Livni: Efforts to form coalition failed

President Peres consults with factions as country appears headed to elections in February 2009.

livni shrugs beit hanassi 224 88 aj (photo credit: Ariel Jerozoimski)
livni shrugs beit hanassi 224 88 aj
(photo credit: Ariel Jerozoimski)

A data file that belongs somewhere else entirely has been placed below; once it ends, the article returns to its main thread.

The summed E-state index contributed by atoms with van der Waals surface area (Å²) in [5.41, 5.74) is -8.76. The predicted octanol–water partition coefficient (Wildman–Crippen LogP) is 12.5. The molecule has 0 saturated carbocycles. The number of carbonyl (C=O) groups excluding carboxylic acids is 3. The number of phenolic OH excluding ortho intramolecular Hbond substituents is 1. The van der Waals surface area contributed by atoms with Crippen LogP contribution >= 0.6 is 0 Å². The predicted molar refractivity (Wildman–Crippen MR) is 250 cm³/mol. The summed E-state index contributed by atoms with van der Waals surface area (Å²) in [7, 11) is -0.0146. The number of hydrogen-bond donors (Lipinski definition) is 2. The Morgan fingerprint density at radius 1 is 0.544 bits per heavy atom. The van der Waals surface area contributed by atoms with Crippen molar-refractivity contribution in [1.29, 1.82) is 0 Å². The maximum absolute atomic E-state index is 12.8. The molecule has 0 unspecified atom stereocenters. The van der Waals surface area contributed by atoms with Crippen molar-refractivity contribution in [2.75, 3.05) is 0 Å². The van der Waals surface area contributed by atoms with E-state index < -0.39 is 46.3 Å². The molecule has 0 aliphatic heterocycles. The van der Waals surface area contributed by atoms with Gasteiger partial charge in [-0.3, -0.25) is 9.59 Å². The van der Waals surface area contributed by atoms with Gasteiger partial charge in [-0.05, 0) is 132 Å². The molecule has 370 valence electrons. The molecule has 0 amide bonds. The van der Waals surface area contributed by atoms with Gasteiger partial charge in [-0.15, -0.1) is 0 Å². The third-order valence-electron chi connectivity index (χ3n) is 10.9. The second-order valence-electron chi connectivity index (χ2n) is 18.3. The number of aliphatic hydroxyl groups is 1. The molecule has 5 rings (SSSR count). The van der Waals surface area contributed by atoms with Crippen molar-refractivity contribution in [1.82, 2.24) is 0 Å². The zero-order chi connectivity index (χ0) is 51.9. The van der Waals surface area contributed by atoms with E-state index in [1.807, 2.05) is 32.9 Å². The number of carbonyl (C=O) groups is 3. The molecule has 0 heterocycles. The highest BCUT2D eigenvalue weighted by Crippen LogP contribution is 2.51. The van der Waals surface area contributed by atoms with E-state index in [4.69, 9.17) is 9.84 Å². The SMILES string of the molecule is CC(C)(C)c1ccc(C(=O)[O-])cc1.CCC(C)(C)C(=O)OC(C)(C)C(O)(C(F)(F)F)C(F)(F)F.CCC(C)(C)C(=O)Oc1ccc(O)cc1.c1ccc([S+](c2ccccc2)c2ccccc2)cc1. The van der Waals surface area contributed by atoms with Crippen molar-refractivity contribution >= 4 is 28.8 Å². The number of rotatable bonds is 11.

Declaring that she had exhausted all alternatives, Kadima leader Tzipi Livni on Sunday handed back the mandate President Shimon Peres gave her last month to form a government. During their meeting at Beit Hanassi, Livni informed Peres of her decision: General elections as soon as possible. According to the Basic Law: Government, the president now begins a process that will likely lead to elections being set for Tuesday, February 17. "Since I was appointed to form a government, I made it clear that I would look into all options to form a stable government before deciding on going to general elections," Livni told reporters following her meeting with Peres. "I have exhausted the process. I could have stood here today and presented a government. I was willing to pay a certain price to form a government, but I wasn't willing to mortgage the economic and the political future of the State of Israel and sacrifice the hope for a better future and different politics." Livni said that her efforts had included an attempt to form a broad unity government, and an offer to Shas to support needy families "despite the cutbacks in the budget." "In recent days, I have realized that the fact that the government is in the latter part of its term brings with it impossible demands from future partners, both in the economic and the political arenas. There are prices that can be paid and prices that others are willing to pay only to become a prime minister in a paralyzed government," she said. "I drew my lines, and I believe the people of Israel would like their leaders to have red lines and to stick to them. I believe my obligation was to exhaust this option. In my opinion, he who is willing to sell everything he believes in just to sit in that chair, shouldn't be sitting in the prime minister's chair," Livni said. It was no secret that the public was sick of politics as usual, she said. "I know the political game perfectly, and I chose to conduct myself in it in my own way. May the most worthy, who puts the good of the country foremost, win," she said. Livni's decision came after Shas and Degel Hatorah, which constitutes half of the United Torah Judaism faction in the Knesset, announced over the weekend that they would not join a Livni-led coalition. Peres, who asked Livni on September 22 to form a government, began consultations on Sunday night with representatives of Shas, Likud and Kadima, and will continue meeting with Knesset factions over the next three days. He must either designate another MK to form a coalition or inform Knesset Speaker Dalia Itzik that he sees no possibility of establishing a new government. Livni's decision paved the way for Prime Minister Ehud Olmert to remain in office for several months. Olmert will open the Knesset's winter session on Monday afternoon and his caretaker government will continue to serve until a new coalition is formed and wins the support of a Knesset majority. Olmert made clear at the weekly cabinet meeting on Sunday that he would not use his speech to the Knesset on Monday to discuss any significant diplomatic initiatives. "The Knesset winter session will begin tomorrow," Olmert said. "Such events are usually marked by a statement from the prime minister that focuses on presenting the national agenda as the prime minister sees it ahead of the winter session, and in a normal situation, this is as it ought to be." But, Olmert said, he did not feel this would be appropriate at this time. "Therefore, I will make short remarks on socioeconomic issues, and not on those that certainly stand at the core of serious disagreements among the Israeli public, which will continue to top the national agenda but which, in current circumstances, I do not think it proper for me to discuss," he said. Meanwhile, a source close to Transportation Minister Shaul Mofaz told The Jerusalem Post that he had no plans to part from Kadima and run for the premiership on a different list, or to return to the Likud. "The decision to go to general elections was a decision that was made by Livni with Mofaz's support. This decision was a no-other-choice decision," the source said. Ministers leaving the cabinet session were divided on the issue. "There is no doubt that Shas's demands were not financial or out of concern for the poor," Construction and Housing Minister Ze'ev Boim (Kadima) said. "For more than a year Shas has sat in a government that started the Annapolis process, and surely they knew that Jerusalem is part of the political process. To my understanding, [Shas chairman] Eli Yishai didn't want to join the government right from the start." But Yishai had an explanation of his own. "I don't think Livni failed... but if we joined the government, we would have been accused of selling Jerusalem for a few shekels," Yishai said. Meretz chairman Haim Oron said in a meeting with his party that "the fate of the people of Israel is determined between the morning prayer at [Shas spiritual leader] Rabbi Ovadia Yosef and [Labor chairman Ehud] Barak's respect-games." Herb Keinon contributed to this report.